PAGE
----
Chandler Scientific School

New Hampshire native Abiel Chandler, a Boston commission merchant, bequeathed funds to Dartmouth College to establish the Abiel Chandler School of Science and the Arts in 1852. The school was as a separate undergraduate college at Dartmouth comparable to the earlier Lawrence Scientific School (1847 at Harvard University and the later Sheffield Scientific School (1854) at Yale University.

Chandler students established their own fraternities (Phi Zeta Mu, now the Tabard, and Sigma Delta Pi/Vitruvian, later Beta Theta Pi); sat in their own pews for morning services in the Old Chapel in Dartmouth Hall; and had their own sports teams. Classes took place in Chandler Hall, which stood between Parkhurst Hall and the Blunt Alumni Center. The building, built by Moor's Charity School in 1835 and designed by Ammi B. Young, was remodeled with a Mansard roof by Chandler mathematics professor Frank Asbury Sherman in 1871 and received a rear addition in 1898, designed by Charles Alonzo Rich, a Chandler graduate of 1876 and designing partner of the New York architects Lamb & Rich.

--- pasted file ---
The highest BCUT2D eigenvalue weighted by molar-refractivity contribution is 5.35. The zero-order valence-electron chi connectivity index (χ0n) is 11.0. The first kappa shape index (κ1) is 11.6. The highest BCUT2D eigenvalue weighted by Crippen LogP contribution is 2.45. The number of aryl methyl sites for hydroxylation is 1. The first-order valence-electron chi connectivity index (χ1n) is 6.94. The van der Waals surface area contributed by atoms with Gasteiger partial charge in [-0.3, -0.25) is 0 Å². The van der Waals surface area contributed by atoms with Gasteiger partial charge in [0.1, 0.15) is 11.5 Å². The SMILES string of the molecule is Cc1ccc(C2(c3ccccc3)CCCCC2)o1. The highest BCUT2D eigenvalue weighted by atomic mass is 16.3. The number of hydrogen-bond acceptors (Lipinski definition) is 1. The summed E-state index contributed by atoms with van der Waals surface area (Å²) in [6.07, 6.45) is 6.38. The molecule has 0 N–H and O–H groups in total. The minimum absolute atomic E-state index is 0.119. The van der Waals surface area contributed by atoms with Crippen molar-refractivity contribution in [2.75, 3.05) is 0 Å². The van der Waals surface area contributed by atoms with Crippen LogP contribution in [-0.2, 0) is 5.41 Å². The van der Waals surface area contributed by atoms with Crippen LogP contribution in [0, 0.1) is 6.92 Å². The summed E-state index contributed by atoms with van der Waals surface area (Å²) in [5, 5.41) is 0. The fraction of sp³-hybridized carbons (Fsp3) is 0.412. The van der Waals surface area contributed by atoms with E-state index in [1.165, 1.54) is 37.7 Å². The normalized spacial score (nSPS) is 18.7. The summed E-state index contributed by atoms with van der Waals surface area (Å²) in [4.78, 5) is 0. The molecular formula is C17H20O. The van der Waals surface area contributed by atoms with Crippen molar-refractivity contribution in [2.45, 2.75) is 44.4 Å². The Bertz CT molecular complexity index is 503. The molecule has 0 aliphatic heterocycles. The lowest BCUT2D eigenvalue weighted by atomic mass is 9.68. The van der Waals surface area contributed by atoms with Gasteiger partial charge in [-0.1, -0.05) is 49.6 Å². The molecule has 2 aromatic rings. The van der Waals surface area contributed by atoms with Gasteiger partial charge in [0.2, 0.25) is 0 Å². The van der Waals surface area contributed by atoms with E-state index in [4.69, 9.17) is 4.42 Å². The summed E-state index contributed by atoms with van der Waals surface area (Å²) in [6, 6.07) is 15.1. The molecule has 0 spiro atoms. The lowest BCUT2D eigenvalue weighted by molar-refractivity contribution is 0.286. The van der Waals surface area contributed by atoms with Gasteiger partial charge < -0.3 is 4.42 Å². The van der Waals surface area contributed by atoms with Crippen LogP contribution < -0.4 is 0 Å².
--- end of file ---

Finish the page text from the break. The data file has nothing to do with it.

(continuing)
Dartmouth absorbed the Chandler Scientific School in 1893 and continued as the Departments of Zoology, Botany, and Geology. The Chandler Fund continues to be administered by appointed Visitors and was valued at about $1.3 million in 2000.

Famous quotes containing the words school, chandler and/or scientific:

    Dissonance between family and school, therefore, is not only inevitable in a changing society; it also helps to make children more malleable and responsive to a changing world. By the same token, one could say that absolute homogeneity between family and school would reflect a static, authoritarian society and discourage creative, adaptive development in children.
    Sara Lawrence Lightfoot (20th century)

    I said something which gave you to think I hated cats. But gad, sir, I am one of the most fanatical cat lovers in the business. If you hate them, I may learn to hate you. If your allergies hate them, I will tolerate the situation to the best of my ability.
    —Raymond Chandler (1888–1959)

    The care of a house, the conduct of a home, the management of children, the instruction and government of servants, are as deserving of scientific treatment and scientific professors and lectureships as are the care of farms, the management of manure and crops, and the raising and care of stock.
    Catherine E. Beecher (1800–1878)